The Birth of the Agile Manifesto
The Agile Manifesto was the result of a decade of cross-fertilization among many related incremental and iterative methods for software development, culminating in a seminal few days in February 2001 where the basic principles of the Manifesto were hammered out. Those principles addressed many of the challenges of software development of the 1980s and 1990s – but they weren’t the first time anyone did anything “agile”, and they aren’t necessarily the last word on how to achieve agility. A little history can be instructive.
What is Development, Anyways?
In the very early years of software, people just coded. And debugged. And coded and debugged some more. In the mid-1950s, people started to think about software development as more than just coding and debugging. The “stagewise” model appeared, in which requirements and design were defined as activities distinct from coding. Shortly, testing and debugging were considered as separate activities also. This new perspective allowed developers to imagine methods and techniques for more effective design and testing. Coding wasn’t the only skill any more.
There wasn’t yet any rule that all requirements had to be written before any coding could occur. Incremental development (taking one feature at a time completely through the requirements-design-code-test sequence) was not that unusual. In the 1960s, Project Mercury at NASA was running half-day iterations and even used test-first development. However, there was no common language to describe or compare different development methods. Good methods couldn’t spread rapidly because we couldn’t talk about them coherently.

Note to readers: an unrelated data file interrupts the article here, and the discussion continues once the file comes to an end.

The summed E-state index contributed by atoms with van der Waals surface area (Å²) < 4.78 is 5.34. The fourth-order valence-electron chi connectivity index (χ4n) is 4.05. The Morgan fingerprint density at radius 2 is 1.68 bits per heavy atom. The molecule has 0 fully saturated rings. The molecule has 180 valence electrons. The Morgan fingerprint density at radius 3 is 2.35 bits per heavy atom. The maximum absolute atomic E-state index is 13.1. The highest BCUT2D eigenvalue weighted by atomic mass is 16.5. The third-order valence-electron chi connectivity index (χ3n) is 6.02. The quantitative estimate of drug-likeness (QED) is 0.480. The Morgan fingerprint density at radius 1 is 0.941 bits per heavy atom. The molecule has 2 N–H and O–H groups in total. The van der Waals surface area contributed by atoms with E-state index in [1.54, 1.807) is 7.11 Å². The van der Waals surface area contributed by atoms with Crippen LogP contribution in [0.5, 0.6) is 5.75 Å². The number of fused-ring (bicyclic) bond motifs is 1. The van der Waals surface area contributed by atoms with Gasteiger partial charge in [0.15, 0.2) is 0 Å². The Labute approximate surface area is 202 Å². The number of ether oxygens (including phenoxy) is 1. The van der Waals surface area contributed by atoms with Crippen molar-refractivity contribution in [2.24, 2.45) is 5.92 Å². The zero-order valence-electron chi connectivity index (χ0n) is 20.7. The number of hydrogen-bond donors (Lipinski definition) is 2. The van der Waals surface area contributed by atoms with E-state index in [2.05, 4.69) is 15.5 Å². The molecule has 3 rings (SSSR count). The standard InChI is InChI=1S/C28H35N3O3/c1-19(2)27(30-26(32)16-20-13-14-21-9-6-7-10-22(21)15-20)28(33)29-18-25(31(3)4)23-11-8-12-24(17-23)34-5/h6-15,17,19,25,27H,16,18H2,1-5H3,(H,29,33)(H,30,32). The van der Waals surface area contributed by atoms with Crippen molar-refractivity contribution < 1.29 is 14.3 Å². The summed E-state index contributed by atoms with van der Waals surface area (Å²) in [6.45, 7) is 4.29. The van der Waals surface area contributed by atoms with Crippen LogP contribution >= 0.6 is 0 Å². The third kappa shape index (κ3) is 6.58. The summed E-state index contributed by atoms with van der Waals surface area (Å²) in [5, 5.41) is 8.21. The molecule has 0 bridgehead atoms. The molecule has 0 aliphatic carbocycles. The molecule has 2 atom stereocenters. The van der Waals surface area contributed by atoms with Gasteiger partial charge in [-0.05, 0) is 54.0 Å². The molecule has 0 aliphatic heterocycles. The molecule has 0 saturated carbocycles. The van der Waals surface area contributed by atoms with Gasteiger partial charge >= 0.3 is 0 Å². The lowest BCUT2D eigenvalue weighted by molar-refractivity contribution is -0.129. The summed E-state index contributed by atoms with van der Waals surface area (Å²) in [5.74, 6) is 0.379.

The Waterfall Method Falls On Our Heads
In 1970, Winston Royce first described in print what was later dubbed the “waterfall” model. Royce’s original article included loopbacks to earlier stages, and warned that the model was quite risky without this iteration. Unfortunately Royce’s definition was very shortly re-interpreted as a strict phase-gate process without those loopbacks. The U.S. government started requiring contractors to use this stricter model, and over the next decade the waterfall model rapidly became a standard.
Iterative Methods are Formally Described
Meanwhile, the concepts of developing in increments and iterating towards a solution continued to ferment. The 1980s saw the rise of language and definitions which enabled full discussion of these ideas, such as Barry Boehm’s definition of the spiral model in 1986, and Tom Gilb’s 1988 book on Evolutionary Delivery.
In the 1990s, an active international group of thinkers tried a wide variety of incremental and/or iterative methods. Evolutionary Delivery was joined by DSDM, the Rational Unified Process, Staged Delivery, Feature-Driven Development, Crystal, Scrum, XP, and others. Projects using these methods very frequently ran much faster and more successfully than projects using waterfall. Clearly something important was going on.
The Agile Manifesto
In 2001, 17 thought leaders gathered to discuss this variety of methods and why they worked. These leaders hammered out the Agile Manifesto and the 12 Principles of Agile, which were soon being cited as the definitive description of agile. They were a good description of agile as the authors of the Manifesto understood it at the time. Some of the familiar practices we know today, such as a regular cadence, didn’t appear reliably until a few years after the Agile Manifesto, but most of the key features were there. When applied, agile methods began producing excellent, sometimes even spectacular, results. Agile projects could predict their end dates, adapt rapidly to changing requirements, and produce reliable products.